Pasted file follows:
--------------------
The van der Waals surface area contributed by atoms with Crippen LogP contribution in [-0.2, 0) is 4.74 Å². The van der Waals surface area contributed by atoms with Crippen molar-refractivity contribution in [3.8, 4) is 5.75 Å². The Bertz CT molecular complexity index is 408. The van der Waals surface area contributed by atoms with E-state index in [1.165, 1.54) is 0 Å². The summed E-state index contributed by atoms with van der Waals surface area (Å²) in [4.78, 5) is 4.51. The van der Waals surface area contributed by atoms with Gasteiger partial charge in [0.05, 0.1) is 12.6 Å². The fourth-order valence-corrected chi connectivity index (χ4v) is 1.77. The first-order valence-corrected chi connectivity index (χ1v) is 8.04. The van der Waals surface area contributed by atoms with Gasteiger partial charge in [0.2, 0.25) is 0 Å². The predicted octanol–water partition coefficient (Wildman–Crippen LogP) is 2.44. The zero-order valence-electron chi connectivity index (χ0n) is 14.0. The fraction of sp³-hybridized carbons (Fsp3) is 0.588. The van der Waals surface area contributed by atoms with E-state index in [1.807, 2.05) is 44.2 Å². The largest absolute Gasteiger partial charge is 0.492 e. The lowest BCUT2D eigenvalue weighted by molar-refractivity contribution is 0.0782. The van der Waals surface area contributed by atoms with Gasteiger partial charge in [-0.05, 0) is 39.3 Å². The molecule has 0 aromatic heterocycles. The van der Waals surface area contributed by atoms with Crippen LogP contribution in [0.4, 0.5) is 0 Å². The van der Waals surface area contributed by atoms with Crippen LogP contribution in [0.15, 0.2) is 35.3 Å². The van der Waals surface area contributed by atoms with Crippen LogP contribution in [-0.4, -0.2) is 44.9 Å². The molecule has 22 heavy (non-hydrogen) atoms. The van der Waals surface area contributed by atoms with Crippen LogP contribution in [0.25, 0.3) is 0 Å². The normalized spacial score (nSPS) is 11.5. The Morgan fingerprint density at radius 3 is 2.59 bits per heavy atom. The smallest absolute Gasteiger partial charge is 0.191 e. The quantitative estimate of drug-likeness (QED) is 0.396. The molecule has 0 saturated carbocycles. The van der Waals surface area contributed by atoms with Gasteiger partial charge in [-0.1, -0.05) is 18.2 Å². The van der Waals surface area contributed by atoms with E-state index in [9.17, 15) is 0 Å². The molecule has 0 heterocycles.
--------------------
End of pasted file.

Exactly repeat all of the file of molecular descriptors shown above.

The van der Waals surface area contributed by atoms with Crippen LogP contribution in [-0.2, 0) is 4.74 Å². The van der Waals surface area contributed by atoms with Crippen molar-refractivity contribution in [3.8, 4) is 5.75 Å². The Bertz CT molecular complexity index is 408. The van der Waals surface area contributed by atoms with E-state index in [1.165, 1.54) is 0 Å². The summed E-state index contributed by atoms with van der Waals surface area (Å²) in [4.78, 5) is 4.51. The van der Waals surface area contributed by atoms with Gasteiger partial charge in [0.05, 0.1) is 12.6 Å². The fourth-order valence-corrected chi connectivity index (χ4v) is 1.77. The first-order valence-corrected chi connectivity index (χ1v) is 8.04. The van der Waals surface area contributed by atoms with Gasteiger partial charge in [0.2, 0.25) is 0 Å². The predicted octanol–water partition coefficient (Wildman–Crippen LogP) is 2.44. The zero-order valence-electron chi connectivity index (χ0n) is 14.0. The fraction of sp³-hybridized carbons (Fsp3) is 0.588. The van der Waals surface area contributed by atoms with E-state index in [1.807, 2.05) is 44.2 Å². The largest absolute Gasteiger partial charge is 0.492 e. The lowest BCUT2D eigenvalue weighted by molar-refractivity contribution is 0.0782. The van der Waals surface area contributed by atoms with Gasteiger partial charge in [-0.05, 0) is 39.3 Å². The molecule has 0 aromatic heterocycles. The van der Waals surface area contributed by atoms with Crippen LogP contribution in [0.4, 0.5) is 0 Å². The van der Waals surface area contributed by atoms with Crippen LogP contribution in [0.15, 0.2) is 35.3 Å². The van der Waals surface area contributed by atoms with Crippen LogP contribution in [-0.4, -0.2) is 44.9 Å². The molecule has 22 heavy (non-hydrogen) atoms. The van der Waals surface area contributed by atoms with Crippen LogP contribution in [0.25, 0.3) is 0 Å². The normalized spacial score (nSPS) is 11.5. The Morgan fingerprint density at radius 3 is 2.59 bits per heavy atom. The smallest absolute Gasteiger partial charge is 0.191 e. The quantitative estimate of drug-likeness (QED) is 0.396. The molecule has 0 saturated carbocycles. The van der Waals surface area contributed by atoms with Gasteiger partial charge in [-0.1, -0.05) is 18.2 Å². The van der Waals surface area contributed by atoms with E-state index in [9.17, 15) is 0 Å². The molecule has 0 heterocycles.